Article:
Oh yes, I mentioned in the short version a massive bonus at the very end. This came at the awards ceremony which happened in San Pedro the night of the final stage. The night saw much debauchery, with 130+ competitors, volunteers, staff, friends, and family all catching up after a week in the desert eating freeze dried meals and being limited to warm water to drink. After the usual awards for winners and age groups came the special awards which are given out at each Racing The Planet event. The ‘Spirit’ award was given to an amazing blind competitor and his guide from Brazil named Vladmi and Alex. They were incredible throughout and made amazing time in incredibly tough conditions, just so inspiring. Then came the big surprise when I received the ‘Sportsmanship’ award, I’m not sure I’ve ever been so proud in my life, especially with so many other deserving competitors in this years event.

Now I was a little tipsy by now (having not drunk in months) and so I can only try and remember, but I think the wonderful Sam Fanshawe explained that it was for my efforts during the week to carry on through the hardship of the knee injury, to stay positive though out, and to carry on supporting everyone around me during this time of physical stress. In my mind I really had no choice and I love to support everyone I can as I know first hand how much difference it can make. I wasn’t going to argue, and I thank everyone who voted for me.

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Look at my stupid face and realise that this is why I do not drink! 🙂

So now it’s all about dusting myself off and recovering and training for The World Championships in May. I’m very hopeful of being back to full strength, ready to take on the World by the 11th! And as for desert races, I’ll be back as soon as I can, they’re the absolute best!

Fun in the sun in San Pedro de Atacama: Atacama Crossing 2013 build-up

Saturday the movie theme moved away from Fear and Loathing in Las Vegas, and back to Rocky IV. I figured “If running hurts so much, then sod it, I’ll get back into the cross training to acclimatise and enjoy myself”.

Previous bike rides and the hike up Volcan Lascar totally hit the spot. Total fun, and a distraction rather than a reminder of the upcoming event. And at least the lungs/legs/heart didn’t burn as much as running!


Road to nowhere? No, the road to Argentina, silly!!!

So I took my trusty steed out along my favourite Chilean highway, the 27-CH, aka the Paso de Jama which takes you all the way to Argentina.

Without many landmarks to gauge your trajectory, except the constant Volcan Licancabur, it is difficult to know whether you’re cycling up hill, down hill, or along the flat at times. A weird optical illusion occurs, as is also seen in the Magnetic Hills of India and the Electric Brae in Ayrshire, either way, it was a relief at times when I figured I was cycling up hill, as I was giving it everything to poodle along at 6mph.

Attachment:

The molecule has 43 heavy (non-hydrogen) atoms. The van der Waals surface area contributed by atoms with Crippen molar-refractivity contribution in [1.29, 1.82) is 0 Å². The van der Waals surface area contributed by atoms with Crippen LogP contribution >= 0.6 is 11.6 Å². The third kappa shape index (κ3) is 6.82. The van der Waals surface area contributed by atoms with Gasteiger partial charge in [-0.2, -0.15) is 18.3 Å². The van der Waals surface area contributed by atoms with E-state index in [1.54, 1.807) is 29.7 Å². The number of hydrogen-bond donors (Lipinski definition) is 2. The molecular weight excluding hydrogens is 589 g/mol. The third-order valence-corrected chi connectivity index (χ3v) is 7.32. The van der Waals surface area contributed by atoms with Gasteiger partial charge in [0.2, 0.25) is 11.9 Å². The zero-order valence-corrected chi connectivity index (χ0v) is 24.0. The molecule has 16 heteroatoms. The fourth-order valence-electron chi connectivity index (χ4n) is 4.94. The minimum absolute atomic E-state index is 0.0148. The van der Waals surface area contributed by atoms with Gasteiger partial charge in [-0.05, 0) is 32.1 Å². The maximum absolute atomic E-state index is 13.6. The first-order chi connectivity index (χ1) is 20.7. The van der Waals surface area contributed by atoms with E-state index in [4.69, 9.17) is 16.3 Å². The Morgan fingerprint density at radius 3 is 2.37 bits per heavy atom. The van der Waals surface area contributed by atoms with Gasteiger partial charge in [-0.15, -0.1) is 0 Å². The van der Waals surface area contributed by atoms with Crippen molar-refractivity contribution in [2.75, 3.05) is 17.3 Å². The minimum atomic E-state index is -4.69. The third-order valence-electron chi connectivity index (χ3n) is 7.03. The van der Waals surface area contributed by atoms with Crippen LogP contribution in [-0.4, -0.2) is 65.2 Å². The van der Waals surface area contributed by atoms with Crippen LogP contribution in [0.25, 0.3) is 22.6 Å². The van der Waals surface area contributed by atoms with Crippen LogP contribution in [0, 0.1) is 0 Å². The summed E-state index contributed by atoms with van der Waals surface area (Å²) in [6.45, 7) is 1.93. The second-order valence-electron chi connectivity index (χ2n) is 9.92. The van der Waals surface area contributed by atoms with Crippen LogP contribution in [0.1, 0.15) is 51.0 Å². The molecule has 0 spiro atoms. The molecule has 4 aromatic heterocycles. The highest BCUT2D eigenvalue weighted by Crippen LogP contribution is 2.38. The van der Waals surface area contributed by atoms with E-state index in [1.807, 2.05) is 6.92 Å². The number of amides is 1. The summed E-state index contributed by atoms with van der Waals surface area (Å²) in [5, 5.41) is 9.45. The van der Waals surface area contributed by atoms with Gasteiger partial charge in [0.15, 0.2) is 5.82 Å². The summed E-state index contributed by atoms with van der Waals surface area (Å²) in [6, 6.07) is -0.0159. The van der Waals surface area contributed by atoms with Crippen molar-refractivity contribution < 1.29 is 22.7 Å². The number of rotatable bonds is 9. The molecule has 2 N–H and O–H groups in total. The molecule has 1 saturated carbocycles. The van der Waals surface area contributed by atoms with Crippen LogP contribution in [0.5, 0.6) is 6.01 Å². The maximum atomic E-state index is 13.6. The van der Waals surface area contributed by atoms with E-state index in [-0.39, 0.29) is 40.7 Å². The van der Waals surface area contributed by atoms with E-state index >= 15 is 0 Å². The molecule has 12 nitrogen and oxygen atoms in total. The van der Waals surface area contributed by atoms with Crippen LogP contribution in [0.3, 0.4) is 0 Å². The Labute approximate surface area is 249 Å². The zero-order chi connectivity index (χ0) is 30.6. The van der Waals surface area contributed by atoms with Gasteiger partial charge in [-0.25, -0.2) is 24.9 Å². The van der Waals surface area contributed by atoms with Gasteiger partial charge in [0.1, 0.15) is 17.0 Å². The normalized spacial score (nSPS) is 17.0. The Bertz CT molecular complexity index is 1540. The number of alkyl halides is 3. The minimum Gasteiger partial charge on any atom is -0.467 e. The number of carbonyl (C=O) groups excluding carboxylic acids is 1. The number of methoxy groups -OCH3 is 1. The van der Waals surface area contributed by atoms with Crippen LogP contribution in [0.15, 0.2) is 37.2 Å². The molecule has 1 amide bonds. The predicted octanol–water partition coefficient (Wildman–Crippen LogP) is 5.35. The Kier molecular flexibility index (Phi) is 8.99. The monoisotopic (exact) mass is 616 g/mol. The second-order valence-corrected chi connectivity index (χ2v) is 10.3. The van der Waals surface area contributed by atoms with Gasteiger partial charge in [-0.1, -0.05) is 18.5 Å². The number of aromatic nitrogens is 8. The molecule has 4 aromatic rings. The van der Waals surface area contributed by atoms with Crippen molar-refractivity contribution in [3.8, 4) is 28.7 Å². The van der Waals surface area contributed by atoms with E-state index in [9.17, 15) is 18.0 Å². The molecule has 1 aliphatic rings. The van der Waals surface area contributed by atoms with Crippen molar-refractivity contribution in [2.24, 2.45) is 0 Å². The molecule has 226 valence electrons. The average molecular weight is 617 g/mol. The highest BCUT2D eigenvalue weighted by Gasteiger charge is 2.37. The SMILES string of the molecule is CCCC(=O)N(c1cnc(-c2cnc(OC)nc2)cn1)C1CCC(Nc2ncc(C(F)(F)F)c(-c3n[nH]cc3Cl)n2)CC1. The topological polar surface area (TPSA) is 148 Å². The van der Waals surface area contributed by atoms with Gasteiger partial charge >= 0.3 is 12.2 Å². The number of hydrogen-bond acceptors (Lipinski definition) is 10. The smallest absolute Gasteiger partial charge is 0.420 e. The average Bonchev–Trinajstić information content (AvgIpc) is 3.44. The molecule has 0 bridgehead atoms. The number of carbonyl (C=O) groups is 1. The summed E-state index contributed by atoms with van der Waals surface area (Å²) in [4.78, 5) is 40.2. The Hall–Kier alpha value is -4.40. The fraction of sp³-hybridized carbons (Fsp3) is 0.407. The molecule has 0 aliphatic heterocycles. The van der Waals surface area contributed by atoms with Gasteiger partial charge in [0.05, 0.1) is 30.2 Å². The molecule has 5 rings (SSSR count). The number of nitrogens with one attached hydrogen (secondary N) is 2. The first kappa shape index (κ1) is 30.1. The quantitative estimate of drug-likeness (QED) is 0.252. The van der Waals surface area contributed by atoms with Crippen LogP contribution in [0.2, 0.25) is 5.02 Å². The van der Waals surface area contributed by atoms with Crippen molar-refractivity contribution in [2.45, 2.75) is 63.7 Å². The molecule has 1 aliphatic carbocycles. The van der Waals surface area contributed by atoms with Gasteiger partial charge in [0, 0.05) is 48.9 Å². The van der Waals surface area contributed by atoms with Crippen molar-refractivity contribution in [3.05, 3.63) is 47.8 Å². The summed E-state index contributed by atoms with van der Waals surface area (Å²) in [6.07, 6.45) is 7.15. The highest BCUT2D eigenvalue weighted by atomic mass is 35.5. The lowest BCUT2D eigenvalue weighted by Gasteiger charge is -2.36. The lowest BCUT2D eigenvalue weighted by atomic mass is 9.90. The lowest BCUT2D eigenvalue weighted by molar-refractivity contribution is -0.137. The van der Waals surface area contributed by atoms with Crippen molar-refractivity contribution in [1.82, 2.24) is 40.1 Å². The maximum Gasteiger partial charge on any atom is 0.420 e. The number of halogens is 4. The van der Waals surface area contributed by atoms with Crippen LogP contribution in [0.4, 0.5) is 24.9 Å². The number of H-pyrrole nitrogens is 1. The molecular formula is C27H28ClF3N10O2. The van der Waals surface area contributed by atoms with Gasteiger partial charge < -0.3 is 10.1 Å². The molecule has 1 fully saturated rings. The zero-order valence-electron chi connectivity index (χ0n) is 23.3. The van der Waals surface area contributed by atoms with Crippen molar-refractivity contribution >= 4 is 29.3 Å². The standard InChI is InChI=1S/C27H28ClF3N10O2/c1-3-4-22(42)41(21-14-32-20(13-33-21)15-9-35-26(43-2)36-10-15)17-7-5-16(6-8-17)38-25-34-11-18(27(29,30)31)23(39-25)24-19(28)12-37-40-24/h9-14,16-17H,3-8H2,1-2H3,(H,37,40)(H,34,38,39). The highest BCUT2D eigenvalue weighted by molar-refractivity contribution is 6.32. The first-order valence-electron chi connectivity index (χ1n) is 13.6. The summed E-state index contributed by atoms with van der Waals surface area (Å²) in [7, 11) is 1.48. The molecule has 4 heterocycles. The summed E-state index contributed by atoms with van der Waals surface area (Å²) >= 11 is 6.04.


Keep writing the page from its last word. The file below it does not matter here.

In glorious sunshine, I took my time and just kept knocking out the distance, although when going slow it was tough with every 100 metres marked on the tarmac surface!

I made it to the 20km mark, that is, 20km from San Pedro. It had taken me ages, around 2 and a half hours, then I realised, ‘Oh shit, now I have to get back again…”

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After around 45 minutes attempting to hitch back, (not easy at a rate of one vehicle passing per 10 minutes with me carrying a bike), I finally caught a lift.

This last part is a complete lie, just checking to see how many of you really think I’ve gone completely weak out here! 🙂 Hitch back to San Pedro, are you crazy? When I’ve hired the bike for 6 hours, and me being a student and all!!! 😉

I carried on and made it to the 25km mark before I turned around and started on my return trip (without assistance). It was really only now that the true essence of the bike ride became evident. The sprawling desert, intersected with highway 27-CH, was now obviously a complete descent, and had been a continual climb to that point. Visually this was a great boost, but nowhere near as much as the fantastic boost from the fun of high-speed-freewheeling for the first 15km back to San Pedro! If I’d had the air in my lungs I’d have yelled “WEEEEEEEEEEEEEEE” all the way down, but at an altitude of 3000 metres it was more of a “wee”.


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The descent was only interrupted by a brief interlude to do a tiny run, and more because i spotted some cool secluded rocks and i imagined a brief Anton Krupicka impersonation. For any that don’t know the name, Anton is a total legend and a hero of most of us ultra and trail runners. He’s generally found running ‘minimalist’ in the Rocky Mountains. Usually naked bar from short-shorts, and a pair of New Balance Minimus Trail.